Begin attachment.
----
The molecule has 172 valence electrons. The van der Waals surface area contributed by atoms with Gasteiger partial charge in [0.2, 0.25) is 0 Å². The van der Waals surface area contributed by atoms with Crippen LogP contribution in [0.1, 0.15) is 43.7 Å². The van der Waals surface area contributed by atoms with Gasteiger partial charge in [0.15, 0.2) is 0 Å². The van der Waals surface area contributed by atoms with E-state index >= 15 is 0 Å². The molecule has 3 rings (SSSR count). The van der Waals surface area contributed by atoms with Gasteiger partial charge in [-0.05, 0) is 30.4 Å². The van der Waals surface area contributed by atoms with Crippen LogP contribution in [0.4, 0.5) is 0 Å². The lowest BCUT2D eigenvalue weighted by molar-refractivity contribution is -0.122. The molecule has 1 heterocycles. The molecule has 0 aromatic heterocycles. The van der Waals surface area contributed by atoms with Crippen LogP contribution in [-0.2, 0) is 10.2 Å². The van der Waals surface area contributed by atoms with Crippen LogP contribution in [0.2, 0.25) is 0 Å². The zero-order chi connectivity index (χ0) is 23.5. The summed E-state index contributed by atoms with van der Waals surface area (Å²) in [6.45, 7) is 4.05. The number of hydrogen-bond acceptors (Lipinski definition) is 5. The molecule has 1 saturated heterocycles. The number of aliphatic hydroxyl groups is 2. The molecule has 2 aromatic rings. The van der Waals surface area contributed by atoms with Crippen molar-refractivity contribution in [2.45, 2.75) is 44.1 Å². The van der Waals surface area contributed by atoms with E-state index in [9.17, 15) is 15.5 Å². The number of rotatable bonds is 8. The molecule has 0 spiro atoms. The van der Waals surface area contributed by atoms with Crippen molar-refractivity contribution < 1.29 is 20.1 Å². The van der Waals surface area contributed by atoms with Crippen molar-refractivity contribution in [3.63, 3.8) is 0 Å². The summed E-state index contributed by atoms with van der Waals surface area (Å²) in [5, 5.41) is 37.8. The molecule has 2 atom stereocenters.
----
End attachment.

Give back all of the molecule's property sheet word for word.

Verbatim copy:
The molecule has 172 valence electrons. The van der Waals surface area contributed by atoms with Gasteiger partial charge in [0.2, 0.25) is 0 Å². The van der Waals surface area contributed by atoms with Crippen LogP contribution in [0.1, 0.15) is 43.7 Å². The van der Waals surface area contributed by atoms with Gasteiger partial charge in [0.15, 0.2) is 0 Å². The van der Waals surface area contributed by atoms with E-state index >= 15 is 0 Å². The molecule has 3 rings (SSSR count). The van der Waals surface area contributed by atoms with Gasteiger partial charge in [-0.05, 0) is 30.4 Å². The van der Waals surface area contributed by atoms with Crippen LogP contribution in [0.4, 0.5) is 0 Å². The lowest BCUT2D eigenvalue weighted by molar-refractivity contribution is -0.122. The molecule has 1 heterocycles. The molecule has 0 aromatic heterocycles. The van der Waals surface area contributed by atoms with Crippen LogP contribution in [-0.2, 0) is 10.2 Å². The van der Waals surface area contributed by atoms with Crippen LogP contribution in [0.2, 0.25) is 0 Å². The zero-order chi connectivity index (χ0) is 23.5. The summed E-state index contributed by atoms with van der Waals surface area (Å²) in [6.45, 7) is 4.05. The number of hydrogen-bond acceptors (Lipinski definition) is 5. The molecule has 1 saturated heterocycles. The number of aliphatic hydroxyl groups is 2. The molecule has 2 aromatic rings. The van der Waals surface area contributed by atoms with Crippen molar-refractivity contribution in [2.45, 2.75) is 44.1 Å². The van der Waals surface area contributed by atoms with E-state index in [9.17, 15) is 15.5 Å². The number of rotatable bonds is 8. The molecule has 0 spiro atoms. The van der Waals surface area contributed by atoms with Crippen molar-refractivity contribution < 1.29 is 20.1 Å². The van der Waals surface area contributed by atoms with Crippen molar-refractivity contribution in [3.63, 3.8) is 0 Å². The summed E-state index contributed by atoms with van der Waals surface area (Å²) in [5, 5.41) is 37.8. The molecule has 2 atom stereocenters.